Preventive maintenance is the most intuitive component of pavement preservation. It is defined, again by the AASHTO, as “a planned strategy of cost-effective treatments to an existing roadway system and its appurtenances that preserve the system, retards future deterioration, and maintains or improves the functional condition of the system.” These techniques are the primary tools used for pavement preservation. They include tasks that are specifically implemented with the intentions of protecting the investment made in already constructed roads by addressing surface flaws that threaten to jeopardize the structural integrity of the subsurface, essentially preventing reactive maintenance. Preventive maintenance includes multitude of procedures, including sealing cracks, chips, or joints, slurry seals, and thin asphalt overlays. In short, preventative maintenance aims to address problems as they form so that minimal input of time, money, and resources can be used to prevent a larger problem in the future.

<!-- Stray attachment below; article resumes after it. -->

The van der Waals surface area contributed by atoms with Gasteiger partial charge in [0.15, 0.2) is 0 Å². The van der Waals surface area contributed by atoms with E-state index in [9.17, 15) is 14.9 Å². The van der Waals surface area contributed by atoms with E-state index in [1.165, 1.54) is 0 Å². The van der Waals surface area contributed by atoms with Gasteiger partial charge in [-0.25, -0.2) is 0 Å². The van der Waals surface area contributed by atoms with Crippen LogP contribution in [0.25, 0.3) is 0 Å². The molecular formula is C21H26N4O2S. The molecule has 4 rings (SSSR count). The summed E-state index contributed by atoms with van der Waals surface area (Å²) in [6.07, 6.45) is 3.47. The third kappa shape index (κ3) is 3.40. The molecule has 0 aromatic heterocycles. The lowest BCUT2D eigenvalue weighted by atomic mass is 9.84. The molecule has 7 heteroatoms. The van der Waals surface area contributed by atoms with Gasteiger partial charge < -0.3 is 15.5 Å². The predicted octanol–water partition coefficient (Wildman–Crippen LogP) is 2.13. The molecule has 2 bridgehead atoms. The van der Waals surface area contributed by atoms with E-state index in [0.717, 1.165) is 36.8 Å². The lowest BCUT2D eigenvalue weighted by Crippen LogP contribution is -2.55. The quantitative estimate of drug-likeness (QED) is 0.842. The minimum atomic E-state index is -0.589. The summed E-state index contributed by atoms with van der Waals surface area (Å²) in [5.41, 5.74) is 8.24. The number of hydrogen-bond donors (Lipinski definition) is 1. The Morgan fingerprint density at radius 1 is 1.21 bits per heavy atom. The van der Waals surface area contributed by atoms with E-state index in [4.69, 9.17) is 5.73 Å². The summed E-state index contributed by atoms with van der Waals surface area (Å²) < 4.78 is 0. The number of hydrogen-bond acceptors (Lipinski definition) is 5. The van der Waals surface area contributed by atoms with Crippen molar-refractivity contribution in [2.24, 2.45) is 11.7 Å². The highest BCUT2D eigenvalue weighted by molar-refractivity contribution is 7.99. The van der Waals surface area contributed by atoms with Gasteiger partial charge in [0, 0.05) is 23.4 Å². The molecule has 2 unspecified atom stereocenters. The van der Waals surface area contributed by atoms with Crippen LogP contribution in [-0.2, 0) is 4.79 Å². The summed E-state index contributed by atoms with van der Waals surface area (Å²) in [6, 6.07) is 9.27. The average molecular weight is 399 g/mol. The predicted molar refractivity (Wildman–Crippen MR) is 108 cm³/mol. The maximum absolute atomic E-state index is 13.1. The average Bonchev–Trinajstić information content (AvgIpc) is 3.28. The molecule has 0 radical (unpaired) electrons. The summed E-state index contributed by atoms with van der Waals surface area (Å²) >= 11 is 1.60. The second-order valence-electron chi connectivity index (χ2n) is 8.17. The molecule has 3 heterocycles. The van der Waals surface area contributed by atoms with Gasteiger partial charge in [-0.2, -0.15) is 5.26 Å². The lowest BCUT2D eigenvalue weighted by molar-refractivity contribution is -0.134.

Minor rehabilitation is a subset of a more general category of maintenance called pavement rehabilitation. Pavement rehabilitation is defined by the AASHTO as “structural enhancements that extend the service life of an existing pavement and/or improve its load carrying capacity.” The distinction between minor and major rehabilitation is fairly straightforward; minor rehabilitation does not involve structural enhancements, as opposed to major rehabilitation. Minor rehabilitation is often more drastic from preventive maintenance, frequently addressing a more deteriorated surface, however, since it does not involve repairs to the structure and instead aims to prevent structural damage, it is classified as an element of pavement preservation. Restoration treatments and larger scale overlays fall into the classification of minor rehabilitation.